Robert Gallucci served as special envoy for the State Department, chief U.S. negotiator during the North Korean nuclear crisis of 1994, and, for 13 years, dean of Georgetown University’s School of Foreign Service.
His first job in philanthropy is a plum one: president of the John D. and Catherine T. MacArthur Foundation.
Mr. Gallucci spoke recently with The Chronicle about what he’s learned since he took the job nearly two years ago.
In person, Mr. Gallucci is friendly and witty. He describes a conversation with another foundation president during which it all of a sudden struck him: Were the two foundations in competition?
He says that an absence of competitors is something that separates the grant-making world from other fields. As a dean at Georgetown, Mr. Gallucci says he was always in competition with other deans for dollars, students, and faculty members.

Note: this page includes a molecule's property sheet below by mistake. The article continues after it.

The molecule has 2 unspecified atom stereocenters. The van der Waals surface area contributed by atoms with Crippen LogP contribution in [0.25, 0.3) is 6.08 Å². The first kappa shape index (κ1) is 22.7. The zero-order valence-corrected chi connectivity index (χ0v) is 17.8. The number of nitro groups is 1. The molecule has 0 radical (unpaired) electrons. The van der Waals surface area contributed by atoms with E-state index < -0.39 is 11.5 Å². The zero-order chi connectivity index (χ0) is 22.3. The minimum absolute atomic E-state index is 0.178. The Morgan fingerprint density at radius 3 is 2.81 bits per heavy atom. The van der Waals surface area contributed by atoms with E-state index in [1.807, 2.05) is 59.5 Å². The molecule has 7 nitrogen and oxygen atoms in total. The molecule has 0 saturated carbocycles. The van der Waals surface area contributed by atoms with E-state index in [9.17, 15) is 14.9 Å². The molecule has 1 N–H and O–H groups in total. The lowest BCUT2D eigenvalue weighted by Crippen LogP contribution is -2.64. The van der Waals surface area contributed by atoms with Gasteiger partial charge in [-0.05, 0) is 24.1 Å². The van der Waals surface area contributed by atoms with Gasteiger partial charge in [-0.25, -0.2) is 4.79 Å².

Mr. Gallucci says he’s keen on ensuring that MacArthur’s dollars are used wisely. Foundations enjoy a tax benefit and with that privilege comes the responsibility to ensure that the money has the biggest possible impact, he says.
Like a lot of foundation presidents, Mr. Gallucci says he wants to place greater emphasis on evaluating the effectiveness of grants and programs. He’s been meeting with other foundation leaders to learn how they approach evaluation. Mr. Gallucci says that in the future, foundation employees will likely have conversations about how to assess a grant-making strategy even before they award grants.